Except Victor’s story fits neither the events of Curse nor the possibility proposed above. The monster, in flashback, attacks and consumes only livestock, and Victor is merely charged with assaulting police and heresy, sentenced to a brief imprisonment, a fine, and ultimately exile. Consider the source, however. Victor is hardly a reliable narrator and lying would be the least of his sins. There are even some who have looked at Shelley’s original novel as the ravings of the quintessential unreliable narrator, calling into question whether the monster exists at all.

Movie Poster for "The Evil of Frankenstein" (1964)

Movie Poster for The Evil of Frankenstein (1964)

Hiding behind masks during a village festival, Victor and Hans scope out the scene in Karlstaad. Victor sees one of his signet rings adorning the hand of the local Burgomaster, and it looks like he’ll be doing more revenging here than in The Revenge of Frankenstein. Victor cannot control his outrage, so he and Hans are forced to flee, a reaction a bit more exaggerated than brief imprisonment, fine, and exile would suggest.

They hide amongst the festivities, eventually evading authorities in a hypnotist’s exhibit. The hypnotist, Professor Zoltán (not to be confused with the Hound of Dracula), is as easy to rile as the Baron, and Zoltán ends up being taken into custody in their stead. Peter Woodthorpe is delightful as the puffed up carny and makes an effective foil for Cushing’s Baron. Woodthorpe followed up his role as Professor Zoltán by playing a nudie photographer in the Jimmy Sangster/Freddie Francis thriller Hysteria (1965) with Kiwi Kingston and as an ill-fated landlord in The Skull (1965) for Amicus, directed by Francis and starring Cushing, proving that he was quite adept at handling slimy, sleazy characters.

A second attempt to reclaim his valuables by Victor only serves to show that the constable who shot his creation in the flashback sequence has subsequently been promoted to Chief of Police (veteran actor Duncan Lamont, who returns to the series with a brief but important role in Frankenstein Created Woman). Victor and Hans are forced to continue their flight into the mountains. Here, they find the creature, frozen in ice.

Professional wrestler Ernie “Kiwi” Kingston plays the creature, made up to resemble the Karloff version more than a little. Kingston was an all-around accomplished sportsman, a successful amateur boxer, rugby player, and equestrian. In Germany, he would ride a horse to the ring and dismount onto the ring apron. While it might’ve been cool to see him ride down villagers as the monster, we’ll have to settle for a spearing, but you’ll have to wait for that.

“The evil of a man who created a monster by crude surgery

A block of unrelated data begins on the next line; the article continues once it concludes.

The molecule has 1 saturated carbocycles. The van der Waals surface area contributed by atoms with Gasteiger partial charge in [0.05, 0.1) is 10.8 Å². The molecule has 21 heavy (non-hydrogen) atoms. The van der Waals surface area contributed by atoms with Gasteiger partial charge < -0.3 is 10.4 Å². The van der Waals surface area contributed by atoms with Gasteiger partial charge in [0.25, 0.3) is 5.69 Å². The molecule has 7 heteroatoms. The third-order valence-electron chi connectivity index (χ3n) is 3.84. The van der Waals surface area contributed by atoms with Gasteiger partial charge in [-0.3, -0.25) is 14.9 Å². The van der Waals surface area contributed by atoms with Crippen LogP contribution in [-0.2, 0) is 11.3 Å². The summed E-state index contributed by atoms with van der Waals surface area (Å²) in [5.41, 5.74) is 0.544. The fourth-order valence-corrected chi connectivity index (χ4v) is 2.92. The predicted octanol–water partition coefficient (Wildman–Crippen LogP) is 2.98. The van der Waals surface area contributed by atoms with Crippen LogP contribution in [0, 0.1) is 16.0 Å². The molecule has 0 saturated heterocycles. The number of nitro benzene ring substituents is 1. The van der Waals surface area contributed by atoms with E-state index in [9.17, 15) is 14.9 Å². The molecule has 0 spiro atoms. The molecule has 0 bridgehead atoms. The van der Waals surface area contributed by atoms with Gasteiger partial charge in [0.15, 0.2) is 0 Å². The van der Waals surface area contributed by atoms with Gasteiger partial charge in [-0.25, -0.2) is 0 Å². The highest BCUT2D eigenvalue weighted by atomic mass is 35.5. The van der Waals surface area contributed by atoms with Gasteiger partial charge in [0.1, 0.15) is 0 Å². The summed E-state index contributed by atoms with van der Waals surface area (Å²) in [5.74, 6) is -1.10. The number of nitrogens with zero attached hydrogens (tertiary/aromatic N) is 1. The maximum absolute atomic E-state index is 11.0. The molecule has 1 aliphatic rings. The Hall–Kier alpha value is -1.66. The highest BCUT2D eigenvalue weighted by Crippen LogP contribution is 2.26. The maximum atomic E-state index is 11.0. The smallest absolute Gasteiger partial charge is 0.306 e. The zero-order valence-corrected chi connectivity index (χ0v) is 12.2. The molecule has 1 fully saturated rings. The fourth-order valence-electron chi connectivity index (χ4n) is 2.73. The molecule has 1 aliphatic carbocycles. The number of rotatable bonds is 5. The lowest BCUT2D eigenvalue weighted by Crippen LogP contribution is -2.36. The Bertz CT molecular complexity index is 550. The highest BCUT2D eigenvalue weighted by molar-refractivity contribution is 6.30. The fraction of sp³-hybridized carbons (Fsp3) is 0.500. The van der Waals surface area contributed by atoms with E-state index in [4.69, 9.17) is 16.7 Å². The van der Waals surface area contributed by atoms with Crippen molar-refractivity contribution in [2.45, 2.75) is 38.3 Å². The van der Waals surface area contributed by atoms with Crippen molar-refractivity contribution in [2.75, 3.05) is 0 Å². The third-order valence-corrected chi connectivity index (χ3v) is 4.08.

and harnessed the tempestuous forces of nature to give it life!”

As if there was any doubt, this square-headed monstrosity cannot be the same creature played by Christopher Lee in Curse, since that one was dissolved in a vat of acid. Still, Victor is eager to get the frozen freak back to his ruined chateau laboratory and bring it back to consciousness. Once accomplished, the immobile thing will not obey his verbal commands.
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Victor believes Zoltán to be the solution to his problem. Found to be practicing without a license, the hypnotist has been sentenced to that most popular of Karlstaad punishments, exile. Professor Zoltán has his own plans, however, and what follows might as well be called The Revenge of Zoltán or The Evil of Zoltán. When Victor objects, a power struggle predictably ensues, with Zoltán ordering creation to kill creator.

Frankenstein keeps his monster at bay with an oil lamp, but Zoltán blocks the only path of escape. This is where the spearing comes in. The monster goes on a rampage, destroying the lab equipment and starting a raging inferno. Judicious application of chloroform just serves to make matters worse. Hans and a deaf-mute girl (as easily omitted from the film as from this synopsis) look on as the chateau explodes in a ball of fire, presumably consuming Baron Frankenstein and his monster. Hans pronounces the final verdict, “They beat you after all.”

Except we’ve got two more days and three more films, so it’s far from conclusive.

Despite my musings and suggestions, it is admittedly difficult to fit The Evil of Frankenstein into the Hammer Films Frankenstein chronology. The more interesting intellectual exercise, I think, is to examine the progression of Peter Cushing’s portrayal of the Baron, from murderous man-child to charitable curmudgeon to vengeful outcast. We’ll continue on this path tomorrow, when we discuss that time when Frankenstein Created Woman (1967). You wouldn’t want to miss that, would you?